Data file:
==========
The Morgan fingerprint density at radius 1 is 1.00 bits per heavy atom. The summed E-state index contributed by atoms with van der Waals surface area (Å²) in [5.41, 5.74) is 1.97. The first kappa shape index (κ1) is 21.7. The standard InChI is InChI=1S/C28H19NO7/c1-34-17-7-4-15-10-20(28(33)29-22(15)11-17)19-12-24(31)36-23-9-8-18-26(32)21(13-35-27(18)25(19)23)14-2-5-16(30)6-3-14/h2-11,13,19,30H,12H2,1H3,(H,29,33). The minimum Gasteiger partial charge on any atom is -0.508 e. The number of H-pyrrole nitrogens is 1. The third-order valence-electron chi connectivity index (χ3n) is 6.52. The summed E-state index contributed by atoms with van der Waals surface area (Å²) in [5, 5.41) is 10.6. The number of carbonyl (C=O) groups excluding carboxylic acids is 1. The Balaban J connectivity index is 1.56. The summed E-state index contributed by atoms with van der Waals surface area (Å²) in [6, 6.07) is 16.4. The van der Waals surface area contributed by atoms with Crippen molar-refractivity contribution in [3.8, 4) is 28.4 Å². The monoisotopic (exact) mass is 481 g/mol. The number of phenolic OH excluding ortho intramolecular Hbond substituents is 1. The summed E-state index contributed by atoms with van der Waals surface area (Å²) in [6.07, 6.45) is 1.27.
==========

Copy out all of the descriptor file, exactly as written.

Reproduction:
The Morgan fingerprint density at radius 1 is 1.00 bits per heavy atom. The summed E-state index contributed by atoms with van der Waals surface area (Å²) in [5.41, 5.74) is 1.97. The first kappa shape index (κ1) is 21.7. The standard InChI is InChI=1S/C28H19NO7/c1-34-17-7-4-15-10-20(28(33)29-22(15)11-17)19-12-24(31)36-23-9-8-18-26(32)21(13-35-27(18)25(19)23)14-2-5-16(30)6-3-14/h2-11,13,19,30H,12H2,1H3,(H,29,33). The minimum Gasteiger partial charge on any atom is -0.508 e. The number of H-pyrrole nitrogens is 1. The third-order valence-electron chi connectivity index (χ3n) is 6.52. The summed E-state index contributed by atoms with van der Waals surface area (Å²) in [5, 5.41) is 10.6. The number of carbonyl (C=O) groups excluding carboxylic acids is 1. The Balaban J connectivity index is 1.56. The summed E-state index contributed by atoms with van der Waals surface area (Å²) in [6, 6.07) is 16.4. The van der Waals surface area contributed by atoms with Crippen molar-refractivity contribution in [3.8, 4) is 28.4 Å². The monoisotopic (exact) mass is 481 g/mol. The number of phenolic OH excluding ortho intramolecular Hbond substituents is 1. The summed E-state index contributed by atoms with van der Waals surface area (Å²) in [6.07, 6.45) is 1.27.